How comfortable are Britons with returning to normal, as coronavirus concern rises again?

Many are still uncomfortable about some aspect of life returning to normal as concern about the Coronavirus rises to levels last seen in late April.

The author(s)

  • Gideon Skinner Public Affairs
  • Keiran Pedley Public Affairs
  • Cameron Garrett Public Affairs
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As the Government prepares to ease Britain out of lockdown on Saturday, a new poll from Ipsos MORI finds that many are still uncomfortable about some aspects of life returning to normal. Updating our polling from mid-May reveals that three in five (60%) still say they would be uncomfortable going to a bar or restaurant (unchanged since May). The majority of Britons would also be uncomfortable attending large public gatherings (65%), using public toilets (62%), taking holidays abroad (57%), visiting indoor cinemas or theatres (59%), using public transport (59%), or going to indoor gyms/leisure centres of swimming pools (55%).

However, there are areas where people are becoming more comfortable. Nearly seven in ten (69%) say they would be comfortable meeting friends or family outside of their household, which is up five points since mid-May. Nearly half (49%) of parents would be comfortable sending their children to school, which is up from 38%. Two in five though would still be uncomfortable doing so (42%, down 8%). Just over half of workers now say they would be comfortable returning to their place of work (52%, up 5%), whilst one in three are still reticent (34%, down 4%).

Comfortable Similarly, the majority of Britons would also be comfortable going to their GP for non-coronavirus issues (58%), shopping in supermarkets (55%) or other shops (51%) and staying overnight in the house of a friend of family member (50%) – most of these figures are unchanged since May where they were asked.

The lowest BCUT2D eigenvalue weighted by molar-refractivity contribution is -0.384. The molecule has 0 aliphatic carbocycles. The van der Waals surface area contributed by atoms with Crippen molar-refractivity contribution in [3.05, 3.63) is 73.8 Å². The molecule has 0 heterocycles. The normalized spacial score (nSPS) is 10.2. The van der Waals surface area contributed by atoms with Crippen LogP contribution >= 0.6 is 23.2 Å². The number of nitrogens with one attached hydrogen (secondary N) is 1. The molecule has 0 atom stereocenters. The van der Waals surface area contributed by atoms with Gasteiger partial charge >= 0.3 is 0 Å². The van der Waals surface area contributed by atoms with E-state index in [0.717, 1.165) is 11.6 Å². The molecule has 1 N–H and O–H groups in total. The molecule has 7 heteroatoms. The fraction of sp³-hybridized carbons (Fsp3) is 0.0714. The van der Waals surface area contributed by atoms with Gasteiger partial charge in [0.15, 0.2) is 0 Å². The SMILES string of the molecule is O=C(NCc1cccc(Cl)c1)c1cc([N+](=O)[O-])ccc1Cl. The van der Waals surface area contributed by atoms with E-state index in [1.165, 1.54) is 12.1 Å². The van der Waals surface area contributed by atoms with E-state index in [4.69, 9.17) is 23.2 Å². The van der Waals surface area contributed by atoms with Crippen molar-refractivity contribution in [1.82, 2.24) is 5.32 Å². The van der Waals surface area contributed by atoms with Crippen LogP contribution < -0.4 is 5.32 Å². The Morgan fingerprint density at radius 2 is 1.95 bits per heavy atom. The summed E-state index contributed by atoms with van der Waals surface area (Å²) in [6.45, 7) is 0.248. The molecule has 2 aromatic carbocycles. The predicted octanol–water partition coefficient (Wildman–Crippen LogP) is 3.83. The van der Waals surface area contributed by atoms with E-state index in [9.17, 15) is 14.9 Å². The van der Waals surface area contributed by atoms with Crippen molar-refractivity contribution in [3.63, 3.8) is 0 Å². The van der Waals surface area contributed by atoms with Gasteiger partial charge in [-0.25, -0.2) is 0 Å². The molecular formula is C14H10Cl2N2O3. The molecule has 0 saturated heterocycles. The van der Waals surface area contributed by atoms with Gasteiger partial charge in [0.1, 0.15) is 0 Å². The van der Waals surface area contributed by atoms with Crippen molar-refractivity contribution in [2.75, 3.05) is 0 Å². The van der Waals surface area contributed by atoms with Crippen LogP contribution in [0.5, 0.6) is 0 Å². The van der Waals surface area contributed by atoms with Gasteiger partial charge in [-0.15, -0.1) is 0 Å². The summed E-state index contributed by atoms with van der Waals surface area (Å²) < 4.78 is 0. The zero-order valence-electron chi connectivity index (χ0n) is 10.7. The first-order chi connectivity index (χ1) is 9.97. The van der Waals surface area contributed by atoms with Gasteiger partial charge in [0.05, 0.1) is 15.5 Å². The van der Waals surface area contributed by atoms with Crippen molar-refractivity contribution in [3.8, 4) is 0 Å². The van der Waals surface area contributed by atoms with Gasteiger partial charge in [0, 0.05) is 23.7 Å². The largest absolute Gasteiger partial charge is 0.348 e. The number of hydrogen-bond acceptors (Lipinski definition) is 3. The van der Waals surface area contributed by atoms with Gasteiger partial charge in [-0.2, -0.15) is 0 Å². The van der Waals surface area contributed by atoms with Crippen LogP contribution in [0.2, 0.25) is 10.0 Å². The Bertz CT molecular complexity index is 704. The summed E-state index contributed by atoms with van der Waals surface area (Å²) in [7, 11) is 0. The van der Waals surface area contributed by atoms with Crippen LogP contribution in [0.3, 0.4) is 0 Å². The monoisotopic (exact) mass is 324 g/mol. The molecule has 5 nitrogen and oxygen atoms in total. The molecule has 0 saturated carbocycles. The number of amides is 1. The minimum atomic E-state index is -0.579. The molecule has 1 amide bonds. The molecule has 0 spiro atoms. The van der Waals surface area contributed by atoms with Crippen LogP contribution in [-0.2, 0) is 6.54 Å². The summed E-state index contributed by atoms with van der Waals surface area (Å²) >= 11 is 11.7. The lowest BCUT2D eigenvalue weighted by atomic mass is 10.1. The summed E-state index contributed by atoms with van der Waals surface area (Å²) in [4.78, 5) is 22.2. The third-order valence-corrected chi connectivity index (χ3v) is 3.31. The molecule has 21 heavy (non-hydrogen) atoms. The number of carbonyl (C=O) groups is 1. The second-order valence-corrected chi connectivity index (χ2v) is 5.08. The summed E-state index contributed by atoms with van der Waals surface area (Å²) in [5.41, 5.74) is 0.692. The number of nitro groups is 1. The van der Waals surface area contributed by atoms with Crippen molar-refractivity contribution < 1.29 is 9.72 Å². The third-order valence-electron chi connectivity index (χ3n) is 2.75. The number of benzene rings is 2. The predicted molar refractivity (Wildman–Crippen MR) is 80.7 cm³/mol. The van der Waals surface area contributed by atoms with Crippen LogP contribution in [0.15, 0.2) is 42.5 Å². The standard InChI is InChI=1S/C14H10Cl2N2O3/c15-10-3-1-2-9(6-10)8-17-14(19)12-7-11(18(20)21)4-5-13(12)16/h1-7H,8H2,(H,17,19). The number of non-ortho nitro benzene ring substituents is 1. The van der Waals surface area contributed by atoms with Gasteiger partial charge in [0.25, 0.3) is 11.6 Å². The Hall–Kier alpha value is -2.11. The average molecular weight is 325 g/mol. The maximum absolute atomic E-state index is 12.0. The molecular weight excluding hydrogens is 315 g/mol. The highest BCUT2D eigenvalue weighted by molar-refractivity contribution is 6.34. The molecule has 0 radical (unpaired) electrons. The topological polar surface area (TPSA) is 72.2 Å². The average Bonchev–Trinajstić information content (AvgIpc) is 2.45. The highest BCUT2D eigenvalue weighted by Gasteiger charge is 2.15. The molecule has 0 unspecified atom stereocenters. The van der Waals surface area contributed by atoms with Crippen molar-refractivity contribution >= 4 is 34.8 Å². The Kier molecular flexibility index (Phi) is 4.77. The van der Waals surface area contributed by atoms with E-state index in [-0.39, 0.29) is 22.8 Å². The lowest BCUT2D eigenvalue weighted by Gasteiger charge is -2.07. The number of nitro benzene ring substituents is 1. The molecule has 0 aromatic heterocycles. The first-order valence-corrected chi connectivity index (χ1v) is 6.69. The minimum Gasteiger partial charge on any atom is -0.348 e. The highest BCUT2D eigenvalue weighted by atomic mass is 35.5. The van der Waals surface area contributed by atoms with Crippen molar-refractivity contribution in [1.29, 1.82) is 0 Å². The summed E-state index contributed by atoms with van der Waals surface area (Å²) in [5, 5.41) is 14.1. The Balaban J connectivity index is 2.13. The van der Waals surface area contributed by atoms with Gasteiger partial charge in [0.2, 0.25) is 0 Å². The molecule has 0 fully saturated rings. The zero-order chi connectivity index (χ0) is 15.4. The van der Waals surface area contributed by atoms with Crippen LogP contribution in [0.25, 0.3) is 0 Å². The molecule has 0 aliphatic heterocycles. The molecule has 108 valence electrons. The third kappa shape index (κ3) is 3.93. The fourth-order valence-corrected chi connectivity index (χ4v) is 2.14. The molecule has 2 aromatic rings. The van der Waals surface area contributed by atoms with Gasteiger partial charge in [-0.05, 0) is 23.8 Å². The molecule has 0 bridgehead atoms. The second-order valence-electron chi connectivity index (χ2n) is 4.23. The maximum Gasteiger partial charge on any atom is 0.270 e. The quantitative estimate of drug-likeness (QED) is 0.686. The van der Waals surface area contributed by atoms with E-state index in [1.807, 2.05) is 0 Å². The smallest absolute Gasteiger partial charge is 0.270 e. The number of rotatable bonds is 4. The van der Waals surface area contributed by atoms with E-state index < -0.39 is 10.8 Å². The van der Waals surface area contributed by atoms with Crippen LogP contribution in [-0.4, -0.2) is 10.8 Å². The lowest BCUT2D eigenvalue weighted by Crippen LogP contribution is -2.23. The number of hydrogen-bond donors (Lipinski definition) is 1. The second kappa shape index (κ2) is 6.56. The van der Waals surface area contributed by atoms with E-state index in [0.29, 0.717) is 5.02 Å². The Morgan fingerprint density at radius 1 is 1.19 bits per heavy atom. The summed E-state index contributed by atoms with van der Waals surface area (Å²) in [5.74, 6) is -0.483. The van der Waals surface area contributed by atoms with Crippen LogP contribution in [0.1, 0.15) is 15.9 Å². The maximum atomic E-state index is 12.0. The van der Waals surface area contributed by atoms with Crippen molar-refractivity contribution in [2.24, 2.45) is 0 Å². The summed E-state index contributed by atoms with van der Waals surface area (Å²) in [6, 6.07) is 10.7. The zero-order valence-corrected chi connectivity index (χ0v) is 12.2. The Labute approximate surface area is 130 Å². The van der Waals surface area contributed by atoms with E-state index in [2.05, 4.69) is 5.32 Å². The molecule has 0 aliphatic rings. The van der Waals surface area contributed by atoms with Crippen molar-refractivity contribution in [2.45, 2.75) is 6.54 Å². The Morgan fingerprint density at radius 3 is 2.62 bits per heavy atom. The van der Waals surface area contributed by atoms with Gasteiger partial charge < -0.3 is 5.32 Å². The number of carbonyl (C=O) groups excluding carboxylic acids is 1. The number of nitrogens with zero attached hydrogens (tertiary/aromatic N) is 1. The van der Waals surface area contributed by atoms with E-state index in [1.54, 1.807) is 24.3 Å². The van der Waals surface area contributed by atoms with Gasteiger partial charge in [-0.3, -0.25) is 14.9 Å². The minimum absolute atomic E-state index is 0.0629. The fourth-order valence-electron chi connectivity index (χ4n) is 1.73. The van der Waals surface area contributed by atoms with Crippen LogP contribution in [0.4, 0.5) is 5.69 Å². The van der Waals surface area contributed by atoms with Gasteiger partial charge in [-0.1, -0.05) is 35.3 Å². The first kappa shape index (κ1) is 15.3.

People remain divided on whether they would be comfortable going to the hairdressers (40% comfortable, 40% uncomfortable), and are similarly unsure about whether they are ready to have people such as cleaners or nannies work in their home (42% comfortable, 44% uncomfortable) or take a staycation holiday in the UK (44% comfortable, 42% uncomfortable).

Comfortable

Concern about the Coronavirus

Apprehension about going back to life as usual coincides with a rise in concern about the risk that coronavirus poses to both people personally and the country:

  • Seven in ten (72%) now say they are concerned about the risk to themselves (up six points since the start of June), which returns to levels last seen towards the end of April and the first time concern has risen since before lockdown.
  • Nine in ten say they are concerned about the risk to the country as a whole (90%, up four points) – and half register this as being very concerned (50%, up from 37% at the beginning of the month). Again, these figures are comparable to those recorded in late April.

Concern

Gideon Skinner, Head of Political Research at Ipsos MORI, commented:

After a period of declining concern, events of the last few weeks seem to have shifted public worries about the coronavirus back up again – although concern for the country remains much higher than perceptions of its risk to people personally. Significant numbers of Britons also remain anxious about many aspects of life returning to normal, particularly where these are in enclosed spaces or with large groups of other people. However, there is some returning optimism, with signs that attitudes are becoming more open towards seeing friends and family, returning to work or sending children back to school.

Technical note

Ipsos MORI interviewed a representative sample of 1,078 British adults aged 18-75. Interviews were conducted online from 26-29 June 2020. Data are weighted to match the profile of the population. All polls are subject to a wide range of potential sources of error.

The author(s)

  • Gideon Skinner Public Affairs
  • Keiran Pedley Public Affairs
  • Cameron Garrett Public Affairs

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